Swords & Dark Magic – Jonathan Strahan and Lou Anders

Elric… the Black Company… Majipoor. For years, these have been some of the names that have captured the hearts of generations of readers and embodied the sword and sorcery genre. And now some of the most beloved and bestselling fantasy writers working today deliver stunning all-new sword and sorcery stories in an anthology of small stakes but high action, grim humor mixed with gritty violence, fierce monsters and fabulous treasures, and, of course, swordplay. Don’t miss the adventure of the decade!

Normally I’m not much of an anthology reader, I own the Legends collection published around 2000 and I have all the Valdemar anthologies, but that’s pretty much it. Why? I don’t know really. I had so many full-length novels I wanted to read, that I never really made an effort to explore anthologies and short stories. But when I read about Swords & Dark Magic edited by Jonathan Strahan and Lou Anders and its star-studded line up of authors, I knew I wanted to read it. With some of my favourite authors such as Steven Erikson and Scott Lynch, it was also an opportunity to get myself acquainted with some authors I’ve been meaning to read, such as Joe Abercrombie and Glen Cook.
Curse you, Messrs Strahan and Anders; you just exploded my wish list in one sitting!
Just kidding! But seriously, there are at least four authors I’d never read before, who’s work I now want to check out. This collection of stories is a great way to explore the Sword and Sorcery sub-genre or, in my case, learn what it’s all about.

One thing I really liked about this anthology was the introduction by Strahan and Anders, which gave a quick and interesting run-down of the history and development of the Sword and Sorcery genre. For someone like me, who wasn’t familiar with said genre, it was a good way to better understand what it is and what to expect. Basically, it was a nice warm up for the meat of the book, the stories. The book contains seventeen stories of varying length. While there were none I really didn’t like, there were some I liked better than the others.

My absolute favourite was Scott Lynch’s In the Stacks. With a blog entitled A Fantastical Librarian, had you expected any different? But it’s not just the fact that it was placed in a library or that it was written by Scott Lynch, which made me love it, but the sense of fun that it oozed. From the idea of the Living Library of Hazar, to the weather, the vocabuvores and the surprise twist at the end, this story had me grinning all the while.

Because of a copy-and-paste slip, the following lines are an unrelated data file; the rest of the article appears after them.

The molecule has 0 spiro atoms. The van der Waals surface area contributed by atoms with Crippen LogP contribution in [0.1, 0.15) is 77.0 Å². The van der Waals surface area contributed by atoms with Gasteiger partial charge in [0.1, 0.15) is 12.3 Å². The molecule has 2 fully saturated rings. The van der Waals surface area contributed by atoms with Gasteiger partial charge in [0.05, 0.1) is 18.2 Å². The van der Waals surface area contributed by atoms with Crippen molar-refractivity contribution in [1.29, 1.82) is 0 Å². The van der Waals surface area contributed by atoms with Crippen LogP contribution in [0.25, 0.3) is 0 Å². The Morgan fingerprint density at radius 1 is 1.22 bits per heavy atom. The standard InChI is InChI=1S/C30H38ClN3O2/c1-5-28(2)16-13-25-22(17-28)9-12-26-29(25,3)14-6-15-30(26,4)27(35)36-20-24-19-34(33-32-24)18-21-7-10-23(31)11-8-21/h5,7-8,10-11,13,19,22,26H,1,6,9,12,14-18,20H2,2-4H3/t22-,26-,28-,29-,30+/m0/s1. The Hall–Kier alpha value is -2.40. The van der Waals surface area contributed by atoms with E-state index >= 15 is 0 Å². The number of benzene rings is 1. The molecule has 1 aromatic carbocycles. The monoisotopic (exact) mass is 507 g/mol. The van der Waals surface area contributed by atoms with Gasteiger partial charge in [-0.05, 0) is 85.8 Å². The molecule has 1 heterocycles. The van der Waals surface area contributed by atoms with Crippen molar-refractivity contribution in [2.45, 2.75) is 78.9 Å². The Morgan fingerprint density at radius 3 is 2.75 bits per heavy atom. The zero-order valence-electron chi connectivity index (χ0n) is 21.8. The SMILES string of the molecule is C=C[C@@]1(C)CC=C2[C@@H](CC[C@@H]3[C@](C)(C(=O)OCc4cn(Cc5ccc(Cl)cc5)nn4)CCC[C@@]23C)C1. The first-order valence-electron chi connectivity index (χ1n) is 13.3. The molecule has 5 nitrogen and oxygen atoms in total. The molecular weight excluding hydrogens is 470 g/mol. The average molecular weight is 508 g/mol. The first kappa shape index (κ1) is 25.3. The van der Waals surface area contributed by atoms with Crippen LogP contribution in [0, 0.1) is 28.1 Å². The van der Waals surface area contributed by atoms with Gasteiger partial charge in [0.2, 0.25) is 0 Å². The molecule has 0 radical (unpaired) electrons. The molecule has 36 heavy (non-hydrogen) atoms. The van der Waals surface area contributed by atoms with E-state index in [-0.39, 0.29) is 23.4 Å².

Other favourites were the stories by Erikson, Cook, Parker and Abercrombie. With the exception of Parker the theme seems to be army life for me. And each of the three does it differently, but captivatingly. But what all three have in common that they capture that sense of camaraderie and the trust you need in a unit very well. It’s shown in the banter between the characters and in the way they seem to only need half a word to know the plan. Parker’s A Rich Full Week is of a different ilk altogether, more focused on the magic part of the Sword and Sorcery. It’s a mind game, both literally and figuratively speaking and I really enjoyed it.

The story I liked least was Gene Wolfe’s Bloodsport. I didn’t get it. Well, I didn’t get the last third of it to be precise. This rather disappointed me, because I actually loved the beginning of the story and Wolfe’s prose. It was slow and stately and fit that part of the story really well. But once the story hit the mountains I got lost and stayed that way, unfortunately. However this might be more due to me being pretty unfamiliar with short stories and the way they’re structured, than anything else.

It was hard to pick a best line from so many stories, but I decided upon a line from Glen Cook’s Tides Elba: “I’m a bad man. I need to understand the past. It illuminates the present.” It’s not just a funny line in the story, but it’s also something it would be good for more people to take note of, the latter part of the line that is.

Swords & Dark Magic ended up being a wonderful introduction into Sword and Sorcery and re-introduction to the short story form. I thoroughly enjoyed this collection. Strahan and Anders put together an amazing set of stories, which lovers of fantasy and/or the short story won’t want to miss.

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